(...) The most horrifying of all is that the demise of that Poland was truly irreversible. The director succeeds in depicting the generation brought up either on the motto Country, Education, Virtue or, the then scouting motto of Faith, Hope, and Love. The next generation, as we see in the character of young Tadeusz "Tur", who dies similarly to Maciek Chelmicki in Ashes and Diamonds, is faced with a choice – "live or lie". But Wajda succeeds in touching on the pre-war school of patriotism, which, in trying moments, taught you that you have only one life story.

Naturally, this refers not to the entire generation, and many write newer and newer versions of their life stories, and before long new generations are brought up in this efficient educational system that demands that all conform to the motto of Baseness, Fear, and Crime.

Krzysztof Maslon, Po "Katyniu" mozna tylko milczec (After "Katyn" one can only stay silent), "Rzeczpospolita", 13.09.2007

(...) This film asks nothing of us, it doesn't convert us. The color palette of Pawel Edelman's cinematography, Krzysztof Penderecki's music (excellently chosen phrases from whole works), the subdued acting – they combine to instill the viewer with the impression that this film is sprinkled with ashes. The tone is one of mourning, atonement (...).

The film depiction of Katyn will enter the common imagination as a representation of innocent Polish death, a silenced truth, which is portrayed with full brutality. This in itself must have been argument enough for Wajda to undertake the making of this film. To become the new Matejko, Grottger, the new Polish Goya painting patriots gunned down. In his film, the Katyn scenes have a power about them, but also a certain aesthetic modesty. There is no forced symbolism, no additional effects save the prayers repeated by the officers, which is entirely natural. The music fades to silence. And then comes up again. The final words of the film, just after the images of the hasty, factory-like killing, come from Penderecki's oratorio "Requiem aeternam dona eis" – "Eternal rest grant unto them".

Tadeusz Sobolewski, Gest Antygony (Antigone's Gesture), from

The audience at the screening I attended was comprised mostly of young people, not a huge crowd, but still. They sat riveted on the film to its end. And these weren't activists from some political party or history or film studies students. They had certainly come of their own accord. And ultimately, 70 years after the event, for whom was the first film about Katyn made?

(...) Having avoided conversations about the film, having not read the initial reviews, I didn't know whether Wajda had decided to film the executions. My view was that he shouldn't have; that it would have be better to use some sort of metonymy or metaphor. But I was wrong. With just slight missteps – a rosary-clutching hand sticking out of the sand – the execution scene is great. I felt what my uncle, Reserve Lt. Leon "Dzidek" Szostkiewicz, must have felt in those Katyn woods.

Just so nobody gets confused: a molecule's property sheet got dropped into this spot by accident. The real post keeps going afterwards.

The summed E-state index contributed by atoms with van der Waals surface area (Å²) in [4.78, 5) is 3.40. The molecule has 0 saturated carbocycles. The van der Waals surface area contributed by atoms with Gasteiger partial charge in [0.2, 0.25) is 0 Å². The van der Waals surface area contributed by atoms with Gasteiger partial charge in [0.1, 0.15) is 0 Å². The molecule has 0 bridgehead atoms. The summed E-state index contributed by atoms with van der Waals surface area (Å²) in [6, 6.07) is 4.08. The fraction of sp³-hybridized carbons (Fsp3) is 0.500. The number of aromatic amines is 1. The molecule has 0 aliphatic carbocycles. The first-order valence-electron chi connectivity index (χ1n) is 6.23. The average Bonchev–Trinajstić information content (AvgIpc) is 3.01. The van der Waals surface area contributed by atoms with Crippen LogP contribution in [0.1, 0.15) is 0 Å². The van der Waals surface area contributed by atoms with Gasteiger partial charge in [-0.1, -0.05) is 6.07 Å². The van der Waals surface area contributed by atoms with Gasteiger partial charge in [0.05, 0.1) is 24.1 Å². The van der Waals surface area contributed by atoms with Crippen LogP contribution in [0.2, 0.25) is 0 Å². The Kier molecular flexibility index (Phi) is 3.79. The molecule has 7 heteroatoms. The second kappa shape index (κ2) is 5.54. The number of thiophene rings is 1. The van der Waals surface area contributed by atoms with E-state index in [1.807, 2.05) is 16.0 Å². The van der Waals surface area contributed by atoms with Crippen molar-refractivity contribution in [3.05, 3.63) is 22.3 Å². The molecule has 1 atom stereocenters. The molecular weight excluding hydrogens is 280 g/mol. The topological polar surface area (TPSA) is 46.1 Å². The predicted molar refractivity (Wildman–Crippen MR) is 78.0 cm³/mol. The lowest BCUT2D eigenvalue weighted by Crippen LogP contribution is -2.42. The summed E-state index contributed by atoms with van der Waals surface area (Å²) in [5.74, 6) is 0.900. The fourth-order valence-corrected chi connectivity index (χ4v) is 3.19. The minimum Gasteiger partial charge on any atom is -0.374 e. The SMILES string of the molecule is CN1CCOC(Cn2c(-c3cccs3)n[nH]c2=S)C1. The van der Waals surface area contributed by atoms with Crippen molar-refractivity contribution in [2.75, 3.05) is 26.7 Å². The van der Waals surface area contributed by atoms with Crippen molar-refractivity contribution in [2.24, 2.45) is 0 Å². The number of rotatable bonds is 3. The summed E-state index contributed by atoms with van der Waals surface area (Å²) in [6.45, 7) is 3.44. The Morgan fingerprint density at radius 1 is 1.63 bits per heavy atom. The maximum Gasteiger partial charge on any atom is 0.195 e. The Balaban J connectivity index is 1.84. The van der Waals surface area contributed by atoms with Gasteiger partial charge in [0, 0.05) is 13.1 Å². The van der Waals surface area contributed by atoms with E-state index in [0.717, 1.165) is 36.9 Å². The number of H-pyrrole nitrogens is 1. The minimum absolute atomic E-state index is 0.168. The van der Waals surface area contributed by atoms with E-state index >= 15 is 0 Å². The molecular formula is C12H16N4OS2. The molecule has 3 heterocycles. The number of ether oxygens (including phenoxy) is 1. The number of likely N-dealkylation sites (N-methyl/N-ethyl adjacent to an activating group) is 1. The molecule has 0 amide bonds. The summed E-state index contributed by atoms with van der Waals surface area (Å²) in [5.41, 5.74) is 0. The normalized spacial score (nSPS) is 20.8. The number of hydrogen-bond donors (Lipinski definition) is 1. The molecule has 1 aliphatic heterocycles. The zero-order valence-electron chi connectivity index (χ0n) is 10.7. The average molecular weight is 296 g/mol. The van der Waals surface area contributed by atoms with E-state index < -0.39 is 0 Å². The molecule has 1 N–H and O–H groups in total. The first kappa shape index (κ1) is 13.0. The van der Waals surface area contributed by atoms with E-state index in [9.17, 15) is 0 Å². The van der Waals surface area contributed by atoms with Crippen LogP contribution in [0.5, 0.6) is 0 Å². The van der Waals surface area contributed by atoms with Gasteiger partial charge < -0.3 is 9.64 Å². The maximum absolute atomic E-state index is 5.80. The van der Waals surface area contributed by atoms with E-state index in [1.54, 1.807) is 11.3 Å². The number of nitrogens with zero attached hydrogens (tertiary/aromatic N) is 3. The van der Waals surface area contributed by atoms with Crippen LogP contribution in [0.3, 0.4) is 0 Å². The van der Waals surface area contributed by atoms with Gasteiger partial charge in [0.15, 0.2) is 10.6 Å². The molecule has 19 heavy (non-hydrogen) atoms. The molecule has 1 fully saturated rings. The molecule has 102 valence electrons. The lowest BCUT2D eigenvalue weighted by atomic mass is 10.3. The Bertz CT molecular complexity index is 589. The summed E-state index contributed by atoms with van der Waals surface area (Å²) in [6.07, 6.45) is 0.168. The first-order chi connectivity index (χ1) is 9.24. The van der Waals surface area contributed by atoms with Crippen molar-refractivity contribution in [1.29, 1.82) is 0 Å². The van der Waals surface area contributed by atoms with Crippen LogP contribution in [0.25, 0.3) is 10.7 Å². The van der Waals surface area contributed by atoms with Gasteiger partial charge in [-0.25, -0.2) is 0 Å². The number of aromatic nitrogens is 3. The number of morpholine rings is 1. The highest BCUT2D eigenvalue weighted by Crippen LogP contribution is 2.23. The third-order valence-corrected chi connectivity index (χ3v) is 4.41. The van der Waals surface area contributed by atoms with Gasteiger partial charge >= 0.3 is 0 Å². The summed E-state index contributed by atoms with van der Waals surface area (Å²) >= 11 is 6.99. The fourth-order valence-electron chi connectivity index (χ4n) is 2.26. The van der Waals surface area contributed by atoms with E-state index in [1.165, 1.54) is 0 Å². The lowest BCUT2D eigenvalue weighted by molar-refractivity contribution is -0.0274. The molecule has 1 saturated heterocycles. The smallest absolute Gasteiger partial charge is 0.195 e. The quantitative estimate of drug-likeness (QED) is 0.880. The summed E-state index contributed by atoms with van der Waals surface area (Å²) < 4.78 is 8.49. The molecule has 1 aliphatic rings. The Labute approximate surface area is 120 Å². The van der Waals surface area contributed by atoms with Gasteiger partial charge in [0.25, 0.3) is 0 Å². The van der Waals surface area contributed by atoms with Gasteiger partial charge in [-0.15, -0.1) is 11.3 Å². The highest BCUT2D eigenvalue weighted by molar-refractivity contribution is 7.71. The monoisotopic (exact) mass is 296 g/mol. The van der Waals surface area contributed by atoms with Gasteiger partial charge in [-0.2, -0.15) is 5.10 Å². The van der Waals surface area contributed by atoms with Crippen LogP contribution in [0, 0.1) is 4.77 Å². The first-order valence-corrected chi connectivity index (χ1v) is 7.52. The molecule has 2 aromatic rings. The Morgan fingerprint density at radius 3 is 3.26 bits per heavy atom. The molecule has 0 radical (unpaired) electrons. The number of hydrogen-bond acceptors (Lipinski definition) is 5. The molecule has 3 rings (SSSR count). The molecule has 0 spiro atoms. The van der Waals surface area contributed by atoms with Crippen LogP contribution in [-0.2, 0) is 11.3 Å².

Adam Szostkiewicz, Polityka, 5.10.2007

Although the film is entitled Katyn, most of the action takes place in Krakow. The families of the Polish officers imprisoned by the Soviets lived there (Wajda also spent the war in Krakow). The choice of Krakow is not accidental. This city is a symbol. Not only of the ancient Polish stronghold. Krakow is also associated in our minds as the world of culture and intelligentsia. It was indeed the Polish intelligentsia that was murdered in the Katyn forest. And without the intelligentsia, relates one of the characters in Wajda's film, there will be no free Poland.

Setting the film in Krakow permitted Wajda to counterbalance the crime committed by the Bolsheviks and the crime committed by the Nazis. Katyn also includes a scene that portrays the arrest of the faculty of the Jagiellonian University.

(...) The Russian reaction to Katyn is interesting. They certainly maintain that Wajda's film is yet another example of Polish anit-Russian hysteria. However, Katyn is not an anti-Russian film. And not just because of the appearance in the film of a "good Russian", the captain, who, knowing what fate awaits the interned Poles and their families, tries to save Anna and her daughter. Katyn stands as an accusation of criminal, totalitarian systems. The executioners in the film are nameless. Rarely does the camera show their faces. Not until the final scenes, when subsequent Poles fall into the hands of the executioners, does the portrait of Stalin appear on screen. It was on his order that nearly twenty thousand Poles were murdered.

Elzbieta Ciapara, film critic at the monthly Film, Dziennik, 17.09.2007

(...) The decision to tell the story of this tragedy from the female viewpoint, that of the wives, mothers, and sisters who waited for their men and fought for their memories, may be the most justified of Wajda's moves as a director. Thanks to this, the tragedy takes on a human proportion, and not just a Polish one. Also astonishing is how wide Wajda's vision is of the whole "Katyn affair" and how true to documented historical facts he remains. This is evident in in both the details (the reaction of Krakow to the news of the massacre, the lists of Katyn victims, the fate of the personal effects found with the bodies, Nazi and Soviet documents from the crime scene, the affair of the Soviet officer), and certain generalizations (the protagonists are merely "representatives" of the fates of the victims and their families, and not actual historical people). Wajda has touched on such a topic, that, even today it remains hard to predict whether anyone will have sufficient strength, desire, and determination to bear the burden (and it is enormous) of pushing through another film that perhaps focuses on other aspects of those months and years.

Dagmara Romanowska, Pozostaje tylko milczenie (Only silence remains), 21.09.2007

Katyn – the album

This book tells the story of the movie Katyn.

Commentary by Andrzej Wajda and his film crew is accompanied by stills from throughout the film.

The chronology of the Katyn crime and the lies surrounding it as well as the numerous historical photographs from Andrzej Wajda’s personal archive are valuable resources regarding this event.

This book is especially compelling in its presentation of the objects that were discovered during the exhumations of the Polish officers.

This book (or rather photo album) is available on in English and in Polish.

Page translated by Jennifer Zielinska